Solar harvesting systems don’t need to be glaringly obvious. In fact, now they can even be invisible, thanks to researchers at Michigan State University (MSU) who have developed a transparent luminescent solar concentrator (LSC) that can be applied to windows or anything else with a clear surface.
LSC technology is nothing new, but the transparent aspect is. Previous attempts yielded inefficient results with brightly colored materials, and as researcher Richard Lunt, an assistant professor of chemical engineering and materials science at MSU, puts it, “No one wants to sit behind colored glass.” To learn how Lunt and the rest of the research team achieved transparency, keep reading after the break.
The new LSC technology is made transparent by targeting wavelengths of sunlight that are not in the visible spectrum. The LSC technology uses small organic molecules to pick up ultraviolet and near infrared wavelengths that then ‘glow’ at another wavelength in the infrared. This infrared ‘glow’ is directed towards the edge of the plastic where it is converted by thin strips of photovoltaic cells into electricity.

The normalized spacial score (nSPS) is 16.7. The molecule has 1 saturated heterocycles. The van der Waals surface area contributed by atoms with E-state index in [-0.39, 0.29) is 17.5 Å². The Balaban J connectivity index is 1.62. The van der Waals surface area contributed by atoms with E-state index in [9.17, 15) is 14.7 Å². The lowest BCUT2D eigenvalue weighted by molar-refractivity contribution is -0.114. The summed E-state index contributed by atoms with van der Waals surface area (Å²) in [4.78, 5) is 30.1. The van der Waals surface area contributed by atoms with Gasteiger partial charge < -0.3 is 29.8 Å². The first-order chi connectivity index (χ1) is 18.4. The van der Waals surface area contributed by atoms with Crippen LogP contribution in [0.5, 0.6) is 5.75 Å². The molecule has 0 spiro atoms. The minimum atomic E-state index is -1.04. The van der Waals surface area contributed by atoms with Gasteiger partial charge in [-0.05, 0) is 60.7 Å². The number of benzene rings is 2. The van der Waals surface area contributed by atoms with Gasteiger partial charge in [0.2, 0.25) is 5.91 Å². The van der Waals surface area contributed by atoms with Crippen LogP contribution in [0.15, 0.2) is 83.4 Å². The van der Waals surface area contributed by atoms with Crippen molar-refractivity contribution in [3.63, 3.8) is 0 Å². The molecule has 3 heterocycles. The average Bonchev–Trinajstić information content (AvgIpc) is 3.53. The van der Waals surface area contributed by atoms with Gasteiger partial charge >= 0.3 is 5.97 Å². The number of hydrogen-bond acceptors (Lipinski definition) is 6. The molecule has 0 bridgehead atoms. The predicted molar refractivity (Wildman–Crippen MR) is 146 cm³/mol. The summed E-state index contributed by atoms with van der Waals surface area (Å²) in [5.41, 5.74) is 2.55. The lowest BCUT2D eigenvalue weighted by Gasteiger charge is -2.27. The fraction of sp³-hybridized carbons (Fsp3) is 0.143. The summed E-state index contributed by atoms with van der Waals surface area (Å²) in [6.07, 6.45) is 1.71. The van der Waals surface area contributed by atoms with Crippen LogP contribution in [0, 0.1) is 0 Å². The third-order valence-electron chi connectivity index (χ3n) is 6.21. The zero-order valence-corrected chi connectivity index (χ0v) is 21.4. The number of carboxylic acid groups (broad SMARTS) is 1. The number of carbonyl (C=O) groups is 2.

The transparent LSC technology currently only achieves a solar conversion efficiency close to 1 percent, while the best colored LSC technology is able to achieve an efficiency of approximately 7 percent. In the future, the research team expects to optimize their technology’s energy-producing efficiency somewhere beyond 5 percent (compare this to around 15-20 percent for a commercially available photovoltaic cell).
Yimu Zhao, a doctoral student in chemical engineering and materials science, and Richard Lunt, assistant professor of chemical engineering and materials science, run a test in Lunt’s lab. Image © G.L. Kohuth
Transparent LSC technology has many benefits in addition to being aesthetically pleasing. Firstly, it could be used in a variety of applications and has the potential to be scaled to both commercial and industrial applications at an affordable cost, from windows to cell phone screens. Secondly, the technology can be used to manage solar heat gain since it specifically targets infrared wavelengths. According to Lunt, “There are already window film technologies that aim to reject infrared light such as low-E coatings. We aim to have a similar functionality while also generating electricity.”
The rest of the MSU research team consists of Yimu Zhao, a doctoral student in chemical engineering and materials science; Benjamin Levine, an assistant professor of chemistry; and Garrett Meek, a doctoral student in chemistry.